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Thread: Schematic for Frequency Counter

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    Senior Member+ Frank B's Avatar
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    Schematic for Frequency Counter

    I am looking for an input circuit with divider for a self-made frequency counter. As the main part should serve the Teensy 4, the necessary program I write myself.
    Does anyone have a link for a reliable circuit? I need the input stage only. It should be reliable enough to work with it. Maybe for 1.8 + 3V logic?
    Without too small SMDs, please..

    200MHZ-250MHz should be feasible - by the way, I don't have big demands on the accuracy. in the 200MHz range +-100Hz (or a bit more) are sufficient for me. But that should be controllable via the gate time, I think.


    Thanks in advance for good links!

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    Senior Member+ Frank B's Avatar
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    This seems to be easy to build: https://www.sprut.de/electronic/pic/projekte/frequenz/2015/counter2015_sch_300.png
    Click image for larger version. 

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    It's 5 V (because of the PIC and the U813BS, I think) - but I could just use a Teensy 3.2 which is 5v tolerant.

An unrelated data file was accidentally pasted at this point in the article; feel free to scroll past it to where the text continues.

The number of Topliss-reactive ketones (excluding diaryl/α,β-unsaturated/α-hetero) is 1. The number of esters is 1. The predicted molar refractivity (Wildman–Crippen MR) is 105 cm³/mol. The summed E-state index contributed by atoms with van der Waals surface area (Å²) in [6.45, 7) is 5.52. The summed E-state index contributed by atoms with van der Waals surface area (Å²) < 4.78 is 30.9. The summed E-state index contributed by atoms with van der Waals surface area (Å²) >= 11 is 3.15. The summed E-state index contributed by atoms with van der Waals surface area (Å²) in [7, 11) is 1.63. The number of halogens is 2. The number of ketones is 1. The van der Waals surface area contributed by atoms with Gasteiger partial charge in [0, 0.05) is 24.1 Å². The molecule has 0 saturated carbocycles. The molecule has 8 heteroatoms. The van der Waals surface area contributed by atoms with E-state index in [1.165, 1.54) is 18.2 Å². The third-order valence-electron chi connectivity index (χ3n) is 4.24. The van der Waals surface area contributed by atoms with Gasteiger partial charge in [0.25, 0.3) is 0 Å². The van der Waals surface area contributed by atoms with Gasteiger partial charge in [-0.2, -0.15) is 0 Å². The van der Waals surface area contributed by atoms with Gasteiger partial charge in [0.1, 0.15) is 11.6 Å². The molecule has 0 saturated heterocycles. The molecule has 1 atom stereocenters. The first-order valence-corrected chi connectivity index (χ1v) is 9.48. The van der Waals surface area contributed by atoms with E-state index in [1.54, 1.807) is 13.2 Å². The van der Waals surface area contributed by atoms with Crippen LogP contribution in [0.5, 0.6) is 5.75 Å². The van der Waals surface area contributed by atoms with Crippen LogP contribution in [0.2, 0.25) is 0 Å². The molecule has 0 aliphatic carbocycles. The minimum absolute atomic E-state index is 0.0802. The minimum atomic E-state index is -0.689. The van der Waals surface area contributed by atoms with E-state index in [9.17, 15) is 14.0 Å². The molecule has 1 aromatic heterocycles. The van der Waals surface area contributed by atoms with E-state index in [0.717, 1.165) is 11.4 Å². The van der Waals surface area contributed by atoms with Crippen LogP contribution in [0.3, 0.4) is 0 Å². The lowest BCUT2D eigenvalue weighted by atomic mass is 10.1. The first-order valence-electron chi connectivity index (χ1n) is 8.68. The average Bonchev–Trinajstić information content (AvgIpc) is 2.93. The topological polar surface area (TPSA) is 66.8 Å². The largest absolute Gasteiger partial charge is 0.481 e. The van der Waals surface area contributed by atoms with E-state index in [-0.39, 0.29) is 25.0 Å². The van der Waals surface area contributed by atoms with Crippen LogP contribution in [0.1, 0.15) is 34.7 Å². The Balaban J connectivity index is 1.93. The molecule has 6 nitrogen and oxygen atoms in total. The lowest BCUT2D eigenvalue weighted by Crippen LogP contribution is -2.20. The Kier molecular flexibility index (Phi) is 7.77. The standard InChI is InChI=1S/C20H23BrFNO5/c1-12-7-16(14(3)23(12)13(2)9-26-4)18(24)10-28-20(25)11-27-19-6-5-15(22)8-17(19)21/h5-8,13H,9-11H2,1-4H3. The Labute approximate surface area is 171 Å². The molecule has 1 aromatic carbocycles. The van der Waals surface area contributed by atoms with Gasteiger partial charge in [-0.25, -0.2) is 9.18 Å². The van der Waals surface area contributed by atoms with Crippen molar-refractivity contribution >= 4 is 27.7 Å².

Is that circuit OK?
    The 50MHZ input connects directly to the CPU - I don't like that much. Is there a better way? (for 1.8V + 3V logic)

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    Senior Member+ Frank B's Avatar
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    Thanks

    If found a very cheap module "PLJ8-LED"
    https://www.youtube.com/watch?v=WWy0821JLUQ

    Not the best, but OK for me.

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    That circuit has 2 big red flags for me - directly driving relay coils from the processor pins and no flyback diodes. It also seems odd to be using relays to drive LEDs but that may just my bad German.

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    Senior Member+ Frank B's Avatar
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    Quote Originally Posted by PhilB View Post
    That circuit has 2 big red flags for me - directly driving relay coils from the processor pins and no flyback diodes. It also seems odd to be using relays to drive LEDs but that may just my bad German.
    Relay: Yes, that's what I thought too. Seems that the PIC pins can drive relays. Maybe the diodes are actually not necessary. The relays are used to connect one of the three inputs to the PIC counter pin.
    These PIC chips seem to be quite popular for this type of application. The cheap counter I bought uses it too.

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    Senior Member+ Frank B's Avatar
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    The " PLJ8-LED " counter I bought (will arrive tomorrow) seems to measure above 100kHz only. So I need an additional thing for lower frequencies.
    Does the part with the LT1016 work with 1.8V ..TTL Levels <100kHz?
    Does it need to be a LT1016? Its quite expensive. The SMD Version is >7EUR here.

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    Relay: Yes, that's what I thought too. Seems that the PIC pins can drive relays.